Too soon to indict Hogs’ defense, running game


From all the criticism and concern I’ve heard this week about the Arkansas Razorbacks’ play last Saturday in their season opener against Texas-El Paso, I had to go back and double check the score.

Yep, confirmed for me that the Hogs did beat UTEP, 48-13, last week and that the Razorbacks are 1-0 and are indeed ranked No. 18 in the nation going into Saturday’s 3 p.m. contest with the Toledo Rockets at War Memorial Stadium.

Pardon the sarcasm, but have we become so cynical and jaded that we can’t enjoy a game for its own sake? Does each individual game always have to be placed into a larger context for days after it’s played? Should one early season game be considered an indictment for the entire season, particularly a victory?

I’m questioning myself, too. I noticed the defensive front seven’s over pursuit and some shoddy tackling early in the game. From an assignment standpoint, I had hoped or maybe even expected the Razorbacks to pick up exactly where they left off last season.

In hindsight, expecting midseason form out of the Hogs was probably too much. Arkansas head coach Bret Bielema indicated throughout fall camp that he had held back on the reins in terms of live tackling. Bielema reasoned would rather have his team as healthy as possible going into the season instead of beaten up before its daunting SEC slate even begins. It’s clear now he planned to gradually work the Razorbacks into playing shape for the season, and that the Hogs’ first two games were to be a part of the process. Think of Arkansas’ first two opponents as sparring partners before the meat of the schedule begins.

If that sounds disrespectful to UTEP or Toledo, so be it. The Miners and Rockets have their reasons for playing these games — cash. Each game has its own merits, but each game can prepares a team for the next one if corrections are made and executed on the field.

With an experienced team and a schedule that did not demand the Razorbacks to be in midseason form from the start, Bielema and his staff have the luxury this season of bringing the Hogs on slowly.

The UTEP game gave defensive coordinator Robb Smith and his staff the chance to play a lot of people and experiment a bit. The Razorbacks played 11 different defensive linemen in the first quarter alone, and they didn’t always execute assignment football, which allowed UTEP to make some yardage the Miners probably shouldn’t have. Likewise there were some busts in the back end of the defense by overeager Hogs. Add it all up and the Razorbacks gave up 204 yards and 13 points.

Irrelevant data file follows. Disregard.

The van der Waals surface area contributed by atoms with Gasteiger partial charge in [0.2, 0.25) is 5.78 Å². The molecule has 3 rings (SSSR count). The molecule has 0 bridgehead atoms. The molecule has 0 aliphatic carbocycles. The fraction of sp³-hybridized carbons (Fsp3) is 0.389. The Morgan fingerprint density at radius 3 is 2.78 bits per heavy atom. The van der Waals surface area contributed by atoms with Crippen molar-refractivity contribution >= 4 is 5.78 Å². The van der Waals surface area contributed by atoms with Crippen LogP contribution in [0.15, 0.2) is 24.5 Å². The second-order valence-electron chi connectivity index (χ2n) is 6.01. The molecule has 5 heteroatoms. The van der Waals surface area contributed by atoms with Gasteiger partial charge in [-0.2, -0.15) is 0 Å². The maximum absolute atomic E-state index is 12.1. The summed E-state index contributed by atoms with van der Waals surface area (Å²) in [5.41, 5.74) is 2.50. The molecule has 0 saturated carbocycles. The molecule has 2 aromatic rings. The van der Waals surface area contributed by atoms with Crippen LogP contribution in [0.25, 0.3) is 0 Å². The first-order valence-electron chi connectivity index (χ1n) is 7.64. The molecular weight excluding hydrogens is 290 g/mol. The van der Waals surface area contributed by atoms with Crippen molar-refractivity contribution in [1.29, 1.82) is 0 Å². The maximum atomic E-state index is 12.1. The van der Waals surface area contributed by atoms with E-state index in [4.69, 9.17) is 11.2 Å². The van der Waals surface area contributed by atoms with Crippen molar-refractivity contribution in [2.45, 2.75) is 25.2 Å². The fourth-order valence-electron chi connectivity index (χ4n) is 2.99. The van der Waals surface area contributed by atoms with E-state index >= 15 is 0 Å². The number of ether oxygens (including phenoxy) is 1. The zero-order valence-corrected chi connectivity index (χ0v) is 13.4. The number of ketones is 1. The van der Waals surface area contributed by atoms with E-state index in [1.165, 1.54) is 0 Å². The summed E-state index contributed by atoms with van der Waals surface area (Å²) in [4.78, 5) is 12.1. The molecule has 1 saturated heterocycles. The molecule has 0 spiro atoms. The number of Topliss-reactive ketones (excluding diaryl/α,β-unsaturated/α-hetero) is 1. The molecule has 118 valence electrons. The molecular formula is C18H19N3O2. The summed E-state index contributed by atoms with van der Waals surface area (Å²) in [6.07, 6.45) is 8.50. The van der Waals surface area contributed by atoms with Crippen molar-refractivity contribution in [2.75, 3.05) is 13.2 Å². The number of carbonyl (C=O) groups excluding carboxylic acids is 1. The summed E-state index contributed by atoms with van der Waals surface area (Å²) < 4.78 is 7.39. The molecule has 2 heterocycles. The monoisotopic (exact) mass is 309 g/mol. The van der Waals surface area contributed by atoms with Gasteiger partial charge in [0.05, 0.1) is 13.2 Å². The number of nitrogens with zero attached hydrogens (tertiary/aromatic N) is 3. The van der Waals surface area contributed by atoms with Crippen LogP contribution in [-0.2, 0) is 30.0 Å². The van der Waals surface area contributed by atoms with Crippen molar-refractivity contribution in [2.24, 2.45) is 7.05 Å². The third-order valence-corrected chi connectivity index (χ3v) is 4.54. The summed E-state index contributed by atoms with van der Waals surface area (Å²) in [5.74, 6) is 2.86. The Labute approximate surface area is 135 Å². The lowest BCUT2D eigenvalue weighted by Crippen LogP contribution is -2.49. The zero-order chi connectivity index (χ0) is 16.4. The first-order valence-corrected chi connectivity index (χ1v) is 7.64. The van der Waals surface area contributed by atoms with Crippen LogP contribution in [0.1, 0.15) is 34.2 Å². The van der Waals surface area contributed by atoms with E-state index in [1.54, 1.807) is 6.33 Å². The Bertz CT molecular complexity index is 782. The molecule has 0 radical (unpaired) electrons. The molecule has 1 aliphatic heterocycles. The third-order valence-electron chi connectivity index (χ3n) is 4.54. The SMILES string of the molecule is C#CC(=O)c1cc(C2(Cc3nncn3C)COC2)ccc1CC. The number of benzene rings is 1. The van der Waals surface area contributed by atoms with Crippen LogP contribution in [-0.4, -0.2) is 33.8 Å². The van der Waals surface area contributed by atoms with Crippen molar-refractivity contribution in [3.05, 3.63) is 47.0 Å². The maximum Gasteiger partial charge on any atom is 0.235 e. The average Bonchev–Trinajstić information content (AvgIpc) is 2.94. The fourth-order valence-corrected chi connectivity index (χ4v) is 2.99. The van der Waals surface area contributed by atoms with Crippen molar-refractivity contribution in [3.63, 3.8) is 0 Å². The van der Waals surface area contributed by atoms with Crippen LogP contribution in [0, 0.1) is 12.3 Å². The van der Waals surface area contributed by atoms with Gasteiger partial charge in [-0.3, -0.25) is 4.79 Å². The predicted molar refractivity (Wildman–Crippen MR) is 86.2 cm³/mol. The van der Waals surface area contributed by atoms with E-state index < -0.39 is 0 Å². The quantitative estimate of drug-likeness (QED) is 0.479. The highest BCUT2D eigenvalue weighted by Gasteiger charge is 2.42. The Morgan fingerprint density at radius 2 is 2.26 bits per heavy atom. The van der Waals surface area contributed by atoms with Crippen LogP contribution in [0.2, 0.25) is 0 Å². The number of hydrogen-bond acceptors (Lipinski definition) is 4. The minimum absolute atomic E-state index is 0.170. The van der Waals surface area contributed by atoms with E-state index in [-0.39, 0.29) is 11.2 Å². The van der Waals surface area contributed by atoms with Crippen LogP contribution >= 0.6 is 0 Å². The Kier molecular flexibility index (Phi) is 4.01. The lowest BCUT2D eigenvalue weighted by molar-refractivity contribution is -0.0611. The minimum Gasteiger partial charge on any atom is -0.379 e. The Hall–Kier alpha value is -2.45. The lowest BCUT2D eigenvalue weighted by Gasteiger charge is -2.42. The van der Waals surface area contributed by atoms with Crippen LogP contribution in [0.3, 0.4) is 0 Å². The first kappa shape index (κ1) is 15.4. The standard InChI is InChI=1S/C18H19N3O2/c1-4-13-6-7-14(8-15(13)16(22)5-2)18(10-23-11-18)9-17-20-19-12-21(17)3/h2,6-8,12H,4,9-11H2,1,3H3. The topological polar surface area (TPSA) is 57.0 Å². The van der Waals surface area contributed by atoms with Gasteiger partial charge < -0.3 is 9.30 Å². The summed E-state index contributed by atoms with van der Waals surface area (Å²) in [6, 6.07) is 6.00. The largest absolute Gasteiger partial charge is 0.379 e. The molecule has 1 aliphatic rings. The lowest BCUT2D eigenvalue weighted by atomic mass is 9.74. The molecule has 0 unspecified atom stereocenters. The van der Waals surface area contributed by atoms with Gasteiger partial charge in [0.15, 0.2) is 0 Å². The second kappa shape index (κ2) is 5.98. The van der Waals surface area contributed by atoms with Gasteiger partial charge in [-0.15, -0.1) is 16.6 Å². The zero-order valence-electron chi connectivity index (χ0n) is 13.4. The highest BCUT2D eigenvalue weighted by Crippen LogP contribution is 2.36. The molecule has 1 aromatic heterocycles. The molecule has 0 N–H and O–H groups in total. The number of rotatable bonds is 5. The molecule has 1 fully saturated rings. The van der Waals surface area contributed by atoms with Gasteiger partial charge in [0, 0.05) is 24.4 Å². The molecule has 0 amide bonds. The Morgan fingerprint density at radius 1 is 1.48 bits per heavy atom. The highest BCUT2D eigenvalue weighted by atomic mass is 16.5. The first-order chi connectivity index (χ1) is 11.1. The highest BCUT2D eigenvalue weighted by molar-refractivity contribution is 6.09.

Should Razorback fans be concerned? It remains to be seen, but I don’t think so. The mistakes made are correctible. Bielema said tackling fundamentals were reinforced in practice this week, and since the Hogs tackled so much better last season under Smith and his staff, I believe worry is premature.

No cause for alarm

As with the defense, some have been worked up about the Razorbacks’ running game not being as dominating as they had expected. It’s true the Hogs’ rushing numbers weren’t impressive in and of themselves. Don’t ever expect Bielema to call 34 carries for 182 yards borderline erotic, but under the circumstances those numbers shouldn’t be alarming.

First, I don’t think we should assume the Razorbacks are going to be a truly dominating running team this year just because of Bielema’s reputation. The Hogs were physical a year ago, but in SEC play, they didn’t exactly push the best opponents around. What could make their job a bit easier, however, is if Arkansas’ passing game is as improved as it appeared Saturday.

The Miners played stubborn football positioning nine men near the line of scrimmage, just daring Brandon Allen (14 of 18 for 308 yards and 4 touchdowns) and his much improved stable of pass catchers to torch them with impunity.

Second, no matter how dominant the Hogs’ offensive line is, seven can’t block nine effectively. With the Miners having two defenders unaccounted for around the line of scrimmage, the Hogs still managed to average 5.4 yards per carry. One of the few times UTEP played its safeties at a normal depth, guess what happened? Alex Collins went for 70 yards.

Third, the Razorbacks’ running game was vanilla. The Hogs kept it between the tackles all day. I know some football fans consider running the football bland in and off itself, but there are creative things that can be done in the running game that the Hogs chose not to show against the Miners because it wasn’t necessary. For instance, Arkansas used only a few formations and very little if any misdirection against the Miners. We might not see any of those bells and whistles until the Hogs need to use them.

And finally, it was so promising to see Arkansas offensive coordinator Dan Enos not bang his head against the wall in an attempt to run the ball when the pass is what was open. After hearing former Arkansas head coaches Houston Nutt and Bobby Petrino give lip service to a balanced offensive attack, it was nice to finally see some evidence of one. Obviously it’s too soon to make any grand conclusions about Saturday’s game, but the passing game showed promise.

Toledo could be a considerably better test for the Hogs this week. The Rockets are used to moving the chains and scoring points even though they struggled in the first quarter last week against Stony Brook. The game was called for inclement weather with Toledo ahead 16-7 at halftime, but from all appearances the Rockets were ready to roll.

Toledo’s offensive line averages 6-6, 310 pounds, and defensively, they have two linemen in Orion Jones, who plays on the nose, and Treyvon Hester, who also plays inside, that are considered possible NFL talents. Their secondary is experienced unlike UTEP’s and should pose a bigger test for Allen.